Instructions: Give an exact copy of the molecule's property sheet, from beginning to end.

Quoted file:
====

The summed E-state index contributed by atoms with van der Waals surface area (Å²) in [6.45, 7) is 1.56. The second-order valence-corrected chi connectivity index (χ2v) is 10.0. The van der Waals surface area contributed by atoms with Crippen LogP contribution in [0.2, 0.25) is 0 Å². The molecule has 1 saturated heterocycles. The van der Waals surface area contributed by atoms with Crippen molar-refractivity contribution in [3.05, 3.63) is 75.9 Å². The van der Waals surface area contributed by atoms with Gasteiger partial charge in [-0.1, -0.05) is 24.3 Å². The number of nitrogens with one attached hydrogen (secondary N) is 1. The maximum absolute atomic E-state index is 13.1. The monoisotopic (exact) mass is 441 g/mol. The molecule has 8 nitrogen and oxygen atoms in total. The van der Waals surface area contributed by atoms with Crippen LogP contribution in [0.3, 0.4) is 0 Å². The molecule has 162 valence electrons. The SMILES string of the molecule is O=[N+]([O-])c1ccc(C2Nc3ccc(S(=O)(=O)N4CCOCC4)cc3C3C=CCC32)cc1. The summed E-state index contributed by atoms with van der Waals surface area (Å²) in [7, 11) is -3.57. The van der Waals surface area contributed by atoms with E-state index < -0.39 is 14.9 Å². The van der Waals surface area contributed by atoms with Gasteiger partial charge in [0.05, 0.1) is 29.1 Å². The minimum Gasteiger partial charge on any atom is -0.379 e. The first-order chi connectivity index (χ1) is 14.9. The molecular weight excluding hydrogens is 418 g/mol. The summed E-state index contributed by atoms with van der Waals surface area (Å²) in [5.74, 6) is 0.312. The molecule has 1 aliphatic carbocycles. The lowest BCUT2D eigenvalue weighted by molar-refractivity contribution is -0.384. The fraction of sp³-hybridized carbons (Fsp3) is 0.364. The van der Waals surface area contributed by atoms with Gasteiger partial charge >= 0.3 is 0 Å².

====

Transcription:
The summed E-state index contributed by atoms with van der Waals surface area (Å²) in [6.45, 7) is 1.56. The second-order valence-corrected chi connectivity index (χ2v) is 10.0. The van der Waals surface area contributed by atoms with Crippen LogP contribution in [0.2, 0.25) is 0 Å². The molecule has 1 saturated heterocycles. The van der Waals surface area contributed by atoms with Crippen molar-refractivity contribution in [3.05, 3.63) is 75.9 Å². The van der Waals surface area contributed by atoms with Gasteiger partial charge in [-0.1, -0.05) is 24.3 Å². The number of nitrogens with one attached hydrogen (secondary N) is 1. The maximum absolute atomic E-state index is 13.1. The monoisotopic (exact) mass is 441 g/mol. The molecule has 8 nitrogen and oxygen atoms in total. The van der Waals surface area contributed by atoms with Crippen LogP contribution in [0.3, 0.4) is 0 Å². The molecule has 162 valence electrons. The SMILES string of the molecule is O=[N+]([O-])c1ccc(C2Nc3ccc(S(=O)(=O)N4CCOCC4)cc3C3C=CCC32)cc1. The summed E-state index contributed by atoms with van der Waals surface area (Å²) in [7, 11) is -3.57. The van der Waals surface area contributed by atoms with E-state index < -0.39 is 14.9 Å². The van der Waals surface area contributed by atoms with Gasteiger partial charge in [0.05, 0.1) is 29.1 Å². The minimum Gasteiger partial charge on any atom is -0.379 e. The first-order chi connectivity index (χ1) is 14.9. The molecular weight excluding hydrogens is 418 g/mol. The summed E-state index contributed by atoms with van der Waals surface area (Å²) in [5.74, 6) is 0.312. The molecule has 1 aliphatic carbocycles. The lowest BCUT2D eigenvalue weighted by molar-refractivity contribution is -0.384. The fraction of sp³-hybridized carbons (Fsp3) is 0.364. The van der Waals surface area contributed by atoms with Gasteiger partial charge >= 0.3 is 0 Å².